Some will say there is no such thing as an age of accountability, and that there is no guarantee that a child who dies in childhood or infancy will go to heaven. Some, especially hard-core Calvinists will say either that only 'elect' children will go to heaven, or that God allows only, 'elect' infants to die. That, in my opinion, is a stretch, to fit their Calvinist definition of election.
Others rely on their hope that the 'Judge of all the earth will do right' (Gen 18:25), but that is merely a hope in the matter of a child's death, and certainly no firm guarantee.
Others will place their hope that God will be 'fair,' and not send anyone to hell who has not been able to make a decision to follow Christ.
John Piper suggests,
God only executes this judgment on those who have the natural capacity to see his glory and understand his will, and refuse to embrace it as their treasure. Infants, I believe, do not yet have that capacity; and therefore, in God's inscrutable way, he brings them under the forgiving blood of his Son.
...but does not suggest we can know what that age might be. Most people who believe in an age of accountability will say that the age varies from child to child, or will give an age of twelve, or thirteen, but what Scriptural evidence they have for this view, I do not know.
But I believe that we may know exactly what that age is, and it is Biblical. Here is how I arrived at my conclusion. Consider the following passages:
'Because they have not followed me wholeheartedly, not one of the men twenty years old or more who came up out of Egypt will see the land I promised on oath to Abraham, Isaac and Jacob- (Num 32:11)
In this desert your bodies will fall—every one of you twenty years old or more who was counted in the census and who has grumbled against me. (Num 14:29)
And the little ones that you said would be taken captive, your children who do not yet know good from bad—they will enter the land. I will give it to them and they will take possession of it. (Deut 1:39)
By harmonizing these three verses, I believe we can infer that:
1. There is an age (at least there was among the Israelites in the desert) before which a person did not know good from bad.
2. This age was the age below which children were allowed to enter the promised land.
3. That age was 20 years of age.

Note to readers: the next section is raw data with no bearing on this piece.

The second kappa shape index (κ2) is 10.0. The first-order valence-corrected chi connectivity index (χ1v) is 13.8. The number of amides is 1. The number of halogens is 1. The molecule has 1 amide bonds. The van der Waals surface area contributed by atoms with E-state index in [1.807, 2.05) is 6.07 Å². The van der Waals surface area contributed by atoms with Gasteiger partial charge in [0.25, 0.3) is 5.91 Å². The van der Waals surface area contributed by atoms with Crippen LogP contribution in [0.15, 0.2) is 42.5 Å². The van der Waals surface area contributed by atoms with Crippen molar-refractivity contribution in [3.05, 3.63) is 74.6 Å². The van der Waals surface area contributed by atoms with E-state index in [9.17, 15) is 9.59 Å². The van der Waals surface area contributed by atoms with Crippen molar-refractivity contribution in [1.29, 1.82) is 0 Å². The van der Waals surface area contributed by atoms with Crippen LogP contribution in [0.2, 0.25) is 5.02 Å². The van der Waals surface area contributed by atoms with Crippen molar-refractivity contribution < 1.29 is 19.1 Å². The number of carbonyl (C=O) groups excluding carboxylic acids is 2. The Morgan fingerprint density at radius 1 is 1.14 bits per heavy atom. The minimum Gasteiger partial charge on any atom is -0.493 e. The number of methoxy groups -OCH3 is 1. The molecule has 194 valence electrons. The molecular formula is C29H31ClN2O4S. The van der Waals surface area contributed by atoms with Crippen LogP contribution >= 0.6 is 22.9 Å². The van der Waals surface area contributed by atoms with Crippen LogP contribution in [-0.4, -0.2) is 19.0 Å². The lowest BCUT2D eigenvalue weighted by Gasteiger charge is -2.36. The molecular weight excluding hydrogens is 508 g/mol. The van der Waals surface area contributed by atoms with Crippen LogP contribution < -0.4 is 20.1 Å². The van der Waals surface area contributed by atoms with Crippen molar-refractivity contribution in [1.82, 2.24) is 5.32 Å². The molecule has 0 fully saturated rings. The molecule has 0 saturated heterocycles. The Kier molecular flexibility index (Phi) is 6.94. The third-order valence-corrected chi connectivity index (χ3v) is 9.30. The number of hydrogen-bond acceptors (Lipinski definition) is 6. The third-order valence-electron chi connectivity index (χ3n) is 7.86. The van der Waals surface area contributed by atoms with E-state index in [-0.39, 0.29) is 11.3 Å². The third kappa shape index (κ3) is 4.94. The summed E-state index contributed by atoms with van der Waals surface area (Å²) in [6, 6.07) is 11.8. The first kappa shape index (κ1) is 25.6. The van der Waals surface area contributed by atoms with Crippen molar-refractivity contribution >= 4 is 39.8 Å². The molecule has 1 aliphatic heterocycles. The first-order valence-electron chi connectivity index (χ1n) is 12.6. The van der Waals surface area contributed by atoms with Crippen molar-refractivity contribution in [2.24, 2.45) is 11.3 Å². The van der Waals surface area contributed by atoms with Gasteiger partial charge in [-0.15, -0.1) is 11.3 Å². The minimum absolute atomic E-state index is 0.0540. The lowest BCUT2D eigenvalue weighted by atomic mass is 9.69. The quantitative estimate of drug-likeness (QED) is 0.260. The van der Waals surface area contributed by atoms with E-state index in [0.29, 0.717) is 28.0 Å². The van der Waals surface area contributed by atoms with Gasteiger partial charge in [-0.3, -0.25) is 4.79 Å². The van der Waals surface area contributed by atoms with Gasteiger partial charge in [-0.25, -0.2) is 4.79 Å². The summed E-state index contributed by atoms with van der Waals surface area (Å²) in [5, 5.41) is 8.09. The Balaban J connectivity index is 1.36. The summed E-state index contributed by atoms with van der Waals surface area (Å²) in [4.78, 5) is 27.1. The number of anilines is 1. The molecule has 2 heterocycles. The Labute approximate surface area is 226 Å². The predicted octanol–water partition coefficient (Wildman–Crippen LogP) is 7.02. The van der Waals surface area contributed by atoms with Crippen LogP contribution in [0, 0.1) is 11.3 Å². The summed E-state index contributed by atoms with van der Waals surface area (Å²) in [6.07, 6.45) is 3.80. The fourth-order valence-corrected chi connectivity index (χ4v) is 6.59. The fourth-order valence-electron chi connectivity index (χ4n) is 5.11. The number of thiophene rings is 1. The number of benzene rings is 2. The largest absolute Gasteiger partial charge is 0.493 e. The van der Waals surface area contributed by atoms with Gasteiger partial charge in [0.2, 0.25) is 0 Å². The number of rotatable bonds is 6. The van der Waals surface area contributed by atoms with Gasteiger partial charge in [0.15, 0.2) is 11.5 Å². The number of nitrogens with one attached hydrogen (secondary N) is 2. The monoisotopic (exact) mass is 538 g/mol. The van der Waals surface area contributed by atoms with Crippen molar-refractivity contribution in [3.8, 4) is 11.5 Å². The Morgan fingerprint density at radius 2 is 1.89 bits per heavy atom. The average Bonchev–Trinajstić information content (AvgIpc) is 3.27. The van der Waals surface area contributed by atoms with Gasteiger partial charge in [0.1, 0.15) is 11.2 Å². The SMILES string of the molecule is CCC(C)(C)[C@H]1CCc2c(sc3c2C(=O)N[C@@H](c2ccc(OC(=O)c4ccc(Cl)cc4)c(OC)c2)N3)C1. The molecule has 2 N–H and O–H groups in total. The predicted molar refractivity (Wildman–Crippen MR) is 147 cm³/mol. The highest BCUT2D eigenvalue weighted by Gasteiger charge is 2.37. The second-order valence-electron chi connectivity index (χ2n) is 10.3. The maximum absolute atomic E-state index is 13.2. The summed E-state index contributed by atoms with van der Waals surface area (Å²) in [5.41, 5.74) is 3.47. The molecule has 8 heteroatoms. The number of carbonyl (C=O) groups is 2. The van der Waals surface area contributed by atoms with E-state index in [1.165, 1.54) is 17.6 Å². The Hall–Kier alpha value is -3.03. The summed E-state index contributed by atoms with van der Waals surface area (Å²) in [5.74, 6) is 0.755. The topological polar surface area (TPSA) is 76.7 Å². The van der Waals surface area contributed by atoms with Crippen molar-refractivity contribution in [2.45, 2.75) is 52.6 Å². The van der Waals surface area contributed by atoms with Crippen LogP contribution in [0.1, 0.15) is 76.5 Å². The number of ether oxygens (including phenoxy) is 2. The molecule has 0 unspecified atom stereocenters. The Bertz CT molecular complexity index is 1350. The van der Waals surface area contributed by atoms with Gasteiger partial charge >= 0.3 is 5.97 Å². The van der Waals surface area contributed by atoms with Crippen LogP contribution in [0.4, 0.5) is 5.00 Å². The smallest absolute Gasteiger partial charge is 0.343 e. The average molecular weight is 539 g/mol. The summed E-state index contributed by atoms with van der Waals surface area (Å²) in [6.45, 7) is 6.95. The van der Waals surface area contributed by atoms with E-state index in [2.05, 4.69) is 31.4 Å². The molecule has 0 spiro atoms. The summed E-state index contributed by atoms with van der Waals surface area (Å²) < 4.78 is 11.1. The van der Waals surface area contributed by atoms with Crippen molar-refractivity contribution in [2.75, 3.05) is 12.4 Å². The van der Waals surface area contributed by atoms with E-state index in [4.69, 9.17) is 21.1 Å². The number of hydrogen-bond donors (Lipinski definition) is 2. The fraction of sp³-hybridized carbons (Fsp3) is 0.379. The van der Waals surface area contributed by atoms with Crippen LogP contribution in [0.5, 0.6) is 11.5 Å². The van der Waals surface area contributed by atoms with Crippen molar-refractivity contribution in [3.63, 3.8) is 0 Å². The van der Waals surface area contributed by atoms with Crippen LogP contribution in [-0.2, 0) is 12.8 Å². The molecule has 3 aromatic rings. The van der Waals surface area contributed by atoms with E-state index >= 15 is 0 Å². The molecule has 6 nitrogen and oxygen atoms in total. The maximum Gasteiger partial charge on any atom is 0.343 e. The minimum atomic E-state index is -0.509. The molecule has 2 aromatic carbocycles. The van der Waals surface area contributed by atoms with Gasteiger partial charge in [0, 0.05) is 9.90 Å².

I believe we can reasonably accept this as an age of accountability, established by God Himself.
The main objection I hear when I express this opinion is that 20 seems too old; that much evil is done by people before the age of 20 and that they should be accountable for their sins. But that, in my opinion, is really an emotional objection. It may be a matter of the foolishness of God being wiser than man's wisdom ( (1 Corinthians 1:25) When we see criminal acts being committed our sense of justice cries out that the perpetrators (even, and sometimes perhaps especially, teenagers) be punished. And of course they should. Probably even more severely under the law that they now are.
But accountability to secular law and accountability to God are two entirely separate things. It is important to remember, of course, that this is not because children are 'innocent' of sin. The sin of Adam has tainted us all, including the very youngest. But God decided, at least in this one particular case I illustrate, that those under 20 were not to be held accountable for the sin of disobedience in the desert. Can we apply that specific case to a general principle? Well..., why not? We can just as easily believe we can as that we can't.
Frankly, I hold this view with a somewhat open hand, but I don't think we can rule it out arbitrarily. Perhaps, also, this may serve as some comfort to someone who has lost a child, particularly a teenager, and is troubled by their eternal fate.
PS: This question has a personal side to it. We lost our own granddaughter at the age of four and a half months to crib death. For my thoughts on this season in our family's lives, click on SIDS, below. The series of posts will appear in reverse order.
Update: I have posted a few more thoughts, specifically in relation to the mentally handicapped here.